Reading the book has re-engaged me in reflecting on poverty, violence and mental health. Inequality has so many faces and manifestations. While I acknowledge that there is gender inequality, I also recognize that there is inequality within gender based upon socio-economic status and race. Conversations about mental health are often tilted, negatively, towards those of lower socio-economic status and race; there seems to be little regard for the mental health concerns, instead it is a condemnation of “those people” and a willingness to label them with a diagnosis. However, the conversation takes a considerably different tone when it is people of a higher socio-economic status and who identify as white; here the conversation is the need for increased assistance for the families and willingness to create some type of dialogue about the role of mental health needs. I have to ask myself about the unintended consequences of such a discrepancy in the understanding and discussion of mental health needs for people of all socio-economic statuses and races. Truly, I believe that this stilted conversations, labeling and lack of understanding contribute to the myriad of mental health needs in this country. Poverty, inequality, violence, and mental health are uncomfortable, often murky conversations that do not tend to have black and white answers. For this reason, so called experts and critics of mental health often seek an easy answer, a way to categorize others without fully understanding or addressing the real issues at hand: fear, poverty, entitlement, and lack of options, lack of education, and lack of support within communities.

Until we, as a nation, are willing to enter into these murky conversations and, truly sit in them, true healing and change is going to difficult to achieve not only in the suburbs, but in our cities and rural communities, too.

Janelle Junkin

Janelle Junkin

Janelle is a board certified music therapist practicing in Philadelphia, PA; she works with children, youth and families. She is currently pursuing her PhD in International Psychology. She is an active member and youth leader at Oxford Circle Mennonite Church.

“For whites (like me): On white kids” by J.Harvey

I’m sharing this post from Living Formations.com. As an instructor of a majority of white students I think this piece is right on target. If you’re a parent or educator of white students this is a must read…



Posted by Jennifer Harvey on August 6, 2013

Dear parents of white children,

I vote that we strike the following from our parental lexicon:

  1. “Everybody is equal.”
  2. “We’re all the same underneath our skin.”

I realize this is counterintuitive. But I’m completely serious.

These statements are so abstract they’re mostly meaningless when handed to a seven (or even seventeen) year-old. That’s at best. At worst, they’re empty filler—stand-ins for the actual conversations about race, racial difference and racism we need to be having with our kids.

Sugar when our kids need protein.

Yet, if white college students are to be believed, these statements are standard in many white households.

My students write racial autobiography papers. It’s a pretty straightforward assignment: describe the impact of racial identity in your life—not race generally but your race, significant experiences/teachings/thoughts pertaining to that identity at various life stages. Interview two family members about their experiences of and beliefs about being ‘x.’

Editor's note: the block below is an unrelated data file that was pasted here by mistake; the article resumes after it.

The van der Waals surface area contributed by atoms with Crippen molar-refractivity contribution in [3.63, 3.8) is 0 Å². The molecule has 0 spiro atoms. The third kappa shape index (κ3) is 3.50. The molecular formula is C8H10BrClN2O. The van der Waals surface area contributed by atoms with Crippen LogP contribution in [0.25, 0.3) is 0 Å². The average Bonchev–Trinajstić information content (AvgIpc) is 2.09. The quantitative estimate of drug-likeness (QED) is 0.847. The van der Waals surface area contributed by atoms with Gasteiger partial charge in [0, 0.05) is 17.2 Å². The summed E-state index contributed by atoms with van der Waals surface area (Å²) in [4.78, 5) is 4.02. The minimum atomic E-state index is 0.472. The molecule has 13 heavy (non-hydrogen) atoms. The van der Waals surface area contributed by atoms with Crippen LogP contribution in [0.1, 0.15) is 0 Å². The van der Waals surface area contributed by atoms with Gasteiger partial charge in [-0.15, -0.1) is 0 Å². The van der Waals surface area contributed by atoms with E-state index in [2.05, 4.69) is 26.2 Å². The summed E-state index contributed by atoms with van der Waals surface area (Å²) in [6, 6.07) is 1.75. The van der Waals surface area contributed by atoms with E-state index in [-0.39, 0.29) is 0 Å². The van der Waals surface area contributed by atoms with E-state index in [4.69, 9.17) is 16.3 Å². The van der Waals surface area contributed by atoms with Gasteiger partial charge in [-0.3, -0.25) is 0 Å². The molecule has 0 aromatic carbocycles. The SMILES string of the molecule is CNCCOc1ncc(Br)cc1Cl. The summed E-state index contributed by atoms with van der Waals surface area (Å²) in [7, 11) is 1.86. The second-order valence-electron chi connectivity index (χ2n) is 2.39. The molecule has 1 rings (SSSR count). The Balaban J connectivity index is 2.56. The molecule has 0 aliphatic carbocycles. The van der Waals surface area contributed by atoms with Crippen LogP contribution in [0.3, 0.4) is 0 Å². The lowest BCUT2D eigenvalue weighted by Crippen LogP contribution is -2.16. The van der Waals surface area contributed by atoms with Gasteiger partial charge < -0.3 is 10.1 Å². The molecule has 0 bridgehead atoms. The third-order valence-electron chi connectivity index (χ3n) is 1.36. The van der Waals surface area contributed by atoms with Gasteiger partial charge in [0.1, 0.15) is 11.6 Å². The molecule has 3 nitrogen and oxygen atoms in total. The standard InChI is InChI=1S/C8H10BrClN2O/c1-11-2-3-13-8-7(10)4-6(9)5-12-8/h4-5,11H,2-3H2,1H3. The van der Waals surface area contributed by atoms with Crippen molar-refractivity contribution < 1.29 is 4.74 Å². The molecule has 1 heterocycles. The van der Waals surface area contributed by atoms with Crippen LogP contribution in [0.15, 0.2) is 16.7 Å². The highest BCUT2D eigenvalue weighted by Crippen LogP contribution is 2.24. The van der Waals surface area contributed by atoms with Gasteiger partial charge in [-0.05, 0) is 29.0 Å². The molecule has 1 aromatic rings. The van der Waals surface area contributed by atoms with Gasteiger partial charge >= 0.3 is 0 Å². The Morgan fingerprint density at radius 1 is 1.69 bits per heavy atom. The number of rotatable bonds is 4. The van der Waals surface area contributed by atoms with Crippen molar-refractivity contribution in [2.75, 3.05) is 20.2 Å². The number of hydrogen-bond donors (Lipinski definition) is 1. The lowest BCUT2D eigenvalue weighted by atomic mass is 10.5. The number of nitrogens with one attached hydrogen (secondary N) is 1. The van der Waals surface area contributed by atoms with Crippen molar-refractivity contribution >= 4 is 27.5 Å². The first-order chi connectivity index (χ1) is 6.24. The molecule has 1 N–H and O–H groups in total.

(As it turns out, this is a really hard assignment for white students for reasons that are important and revealing. More on that later in this blog series.)

Time and again my white students write that “everybody’s equal” is the “most important” thing their parents taught them about race. Time and again a not insignificant number of them then proceed to describe their present trepidation about a) telling their parents they date interracially; b) bringing home a Latino/a or Black classmate; c) Thanksgiving break when everyone will silently tolerate the family member who makes racist comments; or d) something else that reveals how deeply and clearly these students know this “most important teaching” doesn’t mean a hell of a lot to their actual white experience.


Few notice the contradiction they have themselves managed to describe in the space of only four pages.

I struggled to make sense of these papers for a long time. Then, Nurture Shock (not a book about race) gave me some help. It reports on social scientists’ studies to figure out why so many white kids have such poor facility in engaging racial difference and challenging racism despite their exposure to (liberalish) white culture’s “everybody’s equal” mantras. Turns out our kids, literally, don’t know what “everybody is equal” means. It’s an empty phrase. A numbed out flourish. (Sugar.)

Meanwhile, they are daily assailed by a relentless barrage of anti-black imagery, Native American stereotypes, slurs against dark-skinned non-native English speakers and on and on.

Our happy equality and shared humanity platitudes just don’t stand a chance. It’s sort of like putting your kid in front of a 30-minute television show. The first 28 minutes show children bullying and generally treating each other like crap. The last two resolve into a nice, moral lesson on kindness. Guess which part of the show kids absorb and imitate? (Another amazing study reported in Nurture Shock.)

Note: this is aside from whatever’s going on in families which have somehow simultaneously taught “we’re all equal” while making clear interracial dating is a no-no. (Eduardo Bonilla-Silva documents something similar among individuals. Liberal, conservative, or moderate, whites interviewed insist they don’t see color only to say something overtly anti-black/brown/etc. mere moments later. Incoherence is, apparently, pervasive in white culture.) But, even if we’re assuredly not the parents who convey negative views of interracial dating, there is urgency here. We must figure out what these findings—Nurture Shock’s and my own—mean for how we talk (and don’t and should talk) to white kids.